The Chaser

The past chases, and we seem to have no option but to flee, or to be overtaken.
The path of life appears as but a race,
Where the goal is to get away as fast and as far as possible.
Some never make it; they fall and perish.
Must we always be only weary, exhausted and fatigued?

I once knew a man who could never outrun his history. And not just his past but his entire genealogical heritage. It chased him while he ran on furiously. He was ardent, but he inevitably stumbled along the way. At least three or four key moments could be said to have been his demise. The chaser never faltered and seemed to pounce as soon as he was down.

Each time he persisted in resisting and rising and continuing to run. But the pauses weakened him. He was slower than before and in the never-ending sprint, the pursuer became so close as to almost be a companion. So near did it follow as to be confused with death itself; that inevitable destination. And so, he despaired when he feared that that which followed him was very same goal to which he naively fled. As if he was on a wheel, where either running or stopping would mean the same tragic end. Oh, the futility of life!

Finally, after ever so long, when all hope was gone, and overwhelmed by exhaustion, he stopped. He simply turned and hunched over, hands on knees. His breath was in heaving gasps but still he faced his hunter. He made direct eye contact, but he did not prepare to fight. He waited. Not angry and not fearful. Just being. He resolved that should his past destroy him, so be it.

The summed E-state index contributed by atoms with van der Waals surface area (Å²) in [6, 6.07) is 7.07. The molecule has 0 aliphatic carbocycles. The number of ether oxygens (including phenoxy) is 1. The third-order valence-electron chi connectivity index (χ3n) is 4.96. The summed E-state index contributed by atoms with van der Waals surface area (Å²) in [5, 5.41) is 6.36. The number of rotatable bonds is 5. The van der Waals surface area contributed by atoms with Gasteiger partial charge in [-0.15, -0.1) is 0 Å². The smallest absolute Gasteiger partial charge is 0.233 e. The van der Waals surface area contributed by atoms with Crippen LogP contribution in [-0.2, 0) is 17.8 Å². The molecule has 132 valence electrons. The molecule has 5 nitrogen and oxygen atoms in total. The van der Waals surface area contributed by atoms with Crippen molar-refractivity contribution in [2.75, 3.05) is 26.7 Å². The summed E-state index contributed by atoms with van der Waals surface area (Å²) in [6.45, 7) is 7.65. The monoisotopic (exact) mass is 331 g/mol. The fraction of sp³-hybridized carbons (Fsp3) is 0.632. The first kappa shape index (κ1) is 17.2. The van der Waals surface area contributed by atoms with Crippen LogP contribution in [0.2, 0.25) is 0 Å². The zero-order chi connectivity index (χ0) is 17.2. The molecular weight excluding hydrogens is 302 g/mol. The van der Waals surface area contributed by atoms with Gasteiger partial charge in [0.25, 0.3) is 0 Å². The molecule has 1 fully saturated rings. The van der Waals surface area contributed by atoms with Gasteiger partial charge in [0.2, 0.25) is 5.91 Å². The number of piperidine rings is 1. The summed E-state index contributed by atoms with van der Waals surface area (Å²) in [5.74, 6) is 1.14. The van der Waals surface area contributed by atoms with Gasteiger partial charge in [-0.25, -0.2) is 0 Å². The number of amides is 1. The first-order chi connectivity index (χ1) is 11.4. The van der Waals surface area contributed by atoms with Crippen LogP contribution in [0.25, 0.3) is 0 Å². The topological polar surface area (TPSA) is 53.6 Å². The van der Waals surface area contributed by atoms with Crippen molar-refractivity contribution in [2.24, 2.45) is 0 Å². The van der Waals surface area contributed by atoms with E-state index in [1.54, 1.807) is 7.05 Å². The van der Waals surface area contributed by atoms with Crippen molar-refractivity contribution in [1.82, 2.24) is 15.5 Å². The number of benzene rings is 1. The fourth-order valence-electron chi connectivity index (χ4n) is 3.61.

And yet, great was his surprise to see that the predator could not harm him.

At that moment, he understood that its only strength is in creating fear, in hopes of either making a victim, (1) collapse in fatigue, or (2) stop to try to fight; in both cases giving up the journey.

“I see,” he thought. “All we must do is to keep going. The goal of the stalker is to make us stop. His only tool is to generate fear by chasing.”

And so, after catching his breath, the man turned, and began to calmly walk away from his past.

He realized he need never run again.


The past is different for almost everyone. We all have happy and sad memories. Those places of sadness can be more pronounced for some: discouragement, abuse, neglect, pain, alcohol, immorality, despair, addiction, desperation, hopelessness, etc.

And yet, the past need not define us, unless we allow it such prominence. Our former days are behind, and we do not also have two eyes in the back of our heads. Therefore, we need never look that way, if necessary. The past is moreover never to be repeated unless we are tempted to turn aside from our peaceful stroll and leap onto a spinning mouse wheel.

But such enticing circular diversions no longer hold the fancy of the matured traveler. Instead there are new preferences: the methodical step after step after step, and each day a facing forward not backward. Nowadays he walks and sometimes runs for fun; but he never flees, for he is no longer being chased.

Most importantly of all—the one thing he will never forget—is that he always keeps going.

© 2019, Alignment Life

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